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8 Long-Term Retirement Planning Realities

Philip Moeller

As we get closer to an election that is "all about the economy," polls show that maybe that's not so true. Americans think the economy is getting better. Consumer confidence, the stock market, and home values are all up. Credit and debt problems are down. Unemployment remains unacceptably high but there are more jobs today than when President Obama took office.

Perhaps it's more accurate to say that this election is all about the government and how it deals with the economy. Neither political party has distinguished itself here, but at least voters will be provided with clear differences. Of course, these differences have produced mostly gridlock in recent years, and even the approaching fiscal cliff may not bring Congress to its senses.

[See Obama or Romney: Who's Better for Your Portfolio?]

With so much uncertainty in the short run, it's more important than ever for retirement plans to be based on longer-term trends. Many of these trends are cautionary, if not downright negative. But ignoring them or wishing things were different is a strategy only an ostrich could love. Here are eight key trends for people in or nearing retirement:

1. Real investment returns are staying low. The American consumer will not resume being the engine of growth for the domestic economy. There simply won't be enough people in their prime consumption years--their 30s to 50s--to buy enough material goods to provide us sustained annual growth rates of 4 to 5 percent. On the financial side, interest rates are not likely to rise for some time, and yield-sensitive investments will be hurt by low rates. So don't count on sizable investment gains to make your retirement dreams come true. Assume real returns of 1 or 2 percent and adjust your spending plans accordingly.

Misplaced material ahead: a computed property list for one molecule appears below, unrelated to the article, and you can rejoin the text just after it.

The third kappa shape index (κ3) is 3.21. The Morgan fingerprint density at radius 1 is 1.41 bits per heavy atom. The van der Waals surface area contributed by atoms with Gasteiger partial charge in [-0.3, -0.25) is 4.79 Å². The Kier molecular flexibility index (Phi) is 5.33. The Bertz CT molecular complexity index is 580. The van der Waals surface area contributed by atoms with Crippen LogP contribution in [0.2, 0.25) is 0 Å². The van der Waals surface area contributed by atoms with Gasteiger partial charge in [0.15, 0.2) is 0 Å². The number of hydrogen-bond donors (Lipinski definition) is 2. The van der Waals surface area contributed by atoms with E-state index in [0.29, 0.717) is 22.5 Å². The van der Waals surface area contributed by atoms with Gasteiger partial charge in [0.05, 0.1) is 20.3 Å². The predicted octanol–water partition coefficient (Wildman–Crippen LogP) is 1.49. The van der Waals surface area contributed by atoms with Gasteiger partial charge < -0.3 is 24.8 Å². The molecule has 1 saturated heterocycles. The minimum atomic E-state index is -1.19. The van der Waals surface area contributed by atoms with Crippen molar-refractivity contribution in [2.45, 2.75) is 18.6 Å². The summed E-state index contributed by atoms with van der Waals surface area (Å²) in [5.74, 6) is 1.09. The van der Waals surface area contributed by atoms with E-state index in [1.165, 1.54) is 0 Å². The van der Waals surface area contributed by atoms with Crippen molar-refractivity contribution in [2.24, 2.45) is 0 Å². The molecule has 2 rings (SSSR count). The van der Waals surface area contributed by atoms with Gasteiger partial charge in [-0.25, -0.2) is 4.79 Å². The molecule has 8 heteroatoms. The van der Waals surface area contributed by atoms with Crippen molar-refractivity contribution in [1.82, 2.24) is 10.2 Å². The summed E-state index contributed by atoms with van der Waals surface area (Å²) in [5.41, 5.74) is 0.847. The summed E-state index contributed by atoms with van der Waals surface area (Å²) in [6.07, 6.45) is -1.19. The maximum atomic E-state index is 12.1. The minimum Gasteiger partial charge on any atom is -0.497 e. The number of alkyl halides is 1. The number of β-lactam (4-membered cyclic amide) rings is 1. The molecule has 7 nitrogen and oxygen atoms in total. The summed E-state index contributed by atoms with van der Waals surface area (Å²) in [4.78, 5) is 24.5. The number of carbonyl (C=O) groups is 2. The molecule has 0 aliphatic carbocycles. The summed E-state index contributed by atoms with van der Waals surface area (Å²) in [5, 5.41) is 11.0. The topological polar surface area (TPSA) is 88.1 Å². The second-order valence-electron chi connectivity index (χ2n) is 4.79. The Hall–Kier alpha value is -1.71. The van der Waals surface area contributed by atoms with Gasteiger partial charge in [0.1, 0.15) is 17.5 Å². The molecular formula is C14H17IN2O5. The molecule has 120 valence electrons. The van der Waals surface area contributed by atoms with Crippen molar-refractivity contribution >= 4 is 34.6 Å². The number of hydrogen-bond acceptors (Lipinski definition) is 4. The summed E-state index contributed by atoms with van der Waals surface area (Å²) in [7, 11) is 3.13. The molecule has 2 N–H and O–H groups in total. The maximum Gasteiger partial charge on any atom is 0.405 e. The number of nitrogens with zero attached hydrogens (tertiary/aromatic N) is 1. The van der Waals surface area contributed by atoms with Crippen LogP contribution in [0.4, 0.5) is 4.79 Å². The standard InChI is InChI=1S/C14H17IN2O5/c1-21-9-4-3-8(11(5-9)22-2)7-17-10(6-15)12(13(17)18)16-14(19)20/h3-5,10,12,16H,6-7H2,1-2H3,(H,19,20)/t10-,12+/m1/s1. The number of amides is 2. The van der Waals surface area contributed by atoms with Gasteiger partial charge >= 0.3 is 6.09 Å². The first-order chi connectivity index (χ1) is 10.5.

2. The public pension system is broken. If you work for state or local government, your pension will face growing pressures. Governments simply cannot deliver on the pension promises they have made to employees. Expect to see more multiple-tier plans as governments try to protect the pensions of existing employees by trimming plans for newly hired workers. This will not be enough to protect employees in many states, and their benefits will be under attack. So will retiree health benefits. If your employer retirement benefits were cut by 10 or 20 percent, how would you adjust?

[See 10 Essential Sources of Retirement Income.]

3. Governments have no money. In the short run, economic weakness and powerful anti-tax sentiments may extend the life of the Bush tax cuts, which are set to expire at the end of this year. If tax rates stay low (and they are very low today in historical terms), they will be credited for any improvement in the economy. But make no mistake, there are not enough eggs left in the golden goose to close the country's enormous budget gap. Some combination of spending cuts and tax increases is in the cards. Seniors may be spared the brunt of any cuts, but they are likely to face at least a flattening in future benefits.